Nick Morgan got in touch a couple of days ago. He has drawn attention to the appearance of a white heron sp. in photos, and actually, rightly so. The question surrounds photos taken in the Nosterfield area of North Yorkshire in late July 2011. The photographer, Brian Morland is a keen naturalist and unsurprisingly assumed he had photographed a Little Egret with standard lens, at close range, as it flew off. On seeing the photos Nick became really concerned (like, Little Blue Heron concerned!). I think he is right to be. As he noted I think it does appear to show what looks like some dark tips to some of the primaries (especially on the right wing). The bill also appears to be bicoloured (specifically dark tipped) and of certain shape that suggests Little Blue Heron. The legs also look mostly greenish, long etc. etc. hmmm…
Juvenile Little Egrets often show green legs and photos have an awful reputation for tricking us- especially when taken at odd angles. It’s hard to be sure on the dark tips on some photos, though not all white juvenile Little Blue Herons have obvious dark primary tips.
But the photos really bother me as they have done Nick. I can’t just eliminate Little Blue Heron, and it does kinda look like it has some feature of that species. But I feel disquieted and can’t get past equivocal. If it wasn’t so rare… Maybe we are being tricked by photo artifacts? Maybe we are not! If only there were better images!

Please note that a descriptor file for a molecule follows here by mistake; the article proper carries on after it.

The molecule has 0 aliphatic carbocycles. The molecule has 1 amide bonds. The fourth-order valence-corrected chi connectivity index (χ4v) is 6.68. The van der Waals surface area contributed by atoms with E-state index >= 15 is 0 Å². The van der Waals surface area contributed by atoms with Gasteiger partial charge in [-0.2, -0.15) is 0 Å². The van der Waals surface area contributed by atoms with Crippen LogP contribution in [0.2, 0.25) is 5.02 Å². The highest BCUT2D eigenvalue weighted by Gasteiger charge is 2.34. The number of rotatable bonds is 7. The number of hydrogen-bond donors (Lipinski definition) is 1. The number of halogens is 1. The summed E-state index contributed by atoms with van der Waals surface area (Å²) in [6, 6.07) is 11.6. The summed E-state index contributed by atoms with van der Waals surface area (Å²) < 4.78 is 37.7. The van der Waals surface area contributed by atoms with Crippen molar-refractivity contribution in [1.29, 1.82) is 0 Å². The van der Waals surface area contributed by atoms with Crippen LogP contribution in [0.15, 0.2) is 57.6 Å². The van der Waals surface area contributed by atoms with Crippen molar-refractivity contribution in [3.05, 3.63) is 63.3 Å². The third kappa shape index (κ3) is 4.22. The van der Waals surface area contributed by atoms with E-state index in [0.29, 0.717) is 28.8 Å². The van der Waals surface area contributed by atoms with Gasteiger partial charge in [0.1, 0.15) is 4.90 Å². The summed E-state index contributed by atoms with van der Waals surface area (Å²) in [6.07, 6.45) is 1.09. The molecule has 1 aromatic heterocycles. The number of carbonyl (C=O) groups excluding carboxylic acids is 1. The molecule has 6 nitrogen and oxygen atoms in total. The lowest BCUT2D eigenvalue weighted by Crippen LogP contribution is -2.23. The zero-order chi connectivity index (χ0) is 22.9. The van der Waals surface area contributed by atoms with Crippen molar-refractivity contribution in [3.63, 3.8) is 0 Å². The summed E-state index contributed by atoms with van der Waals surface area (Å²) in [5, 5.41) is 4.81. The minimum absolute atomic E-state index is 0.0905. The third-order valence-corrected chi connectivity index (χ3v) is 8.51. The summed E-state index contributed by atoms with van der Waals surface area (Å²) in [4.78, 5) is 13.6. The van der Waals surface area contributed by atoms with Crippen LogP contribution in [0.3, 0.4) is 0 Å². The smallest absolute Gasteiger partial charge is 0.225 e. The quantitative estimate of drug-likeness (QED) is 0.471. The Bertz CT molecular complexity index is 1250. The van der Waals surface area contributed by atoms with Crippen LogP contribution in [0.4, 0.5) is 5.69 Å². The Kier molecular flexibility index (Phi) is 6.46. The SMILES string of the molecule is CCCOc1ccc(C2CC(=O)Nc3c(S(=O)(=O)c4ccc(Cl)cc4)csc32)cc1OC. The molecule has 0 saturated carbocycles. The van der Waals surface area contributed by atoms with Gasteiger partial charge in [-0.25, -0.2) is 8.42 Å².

There is another twist in the tail. The bird was seen and notes made on it by Steve Green visiting Nosterfield Nature Reserve. Seems it may have been there about a week in the company of a couple of Little Egrets. It was noted that it looked a little bigger and stockier (enough to be commented on) with relatively strong bill that also caused the observer to note that it recalled the bill of a Squacco Heron! So it’s getting scary, don’t you think? Juvenile in July? I really don’ know, but they are well-known for massive post breeding northerly dispersal of mostly white juveniles “many to points far outside breeding range” (Palmer 1962)… I guess someone really needs to see it again. It might not be far away.
3 photos of the bird below all © Brian Morland (they go bigger if you click on ‘em)
Nick also noted the significant influx of American birds to Norway and Iceland in July…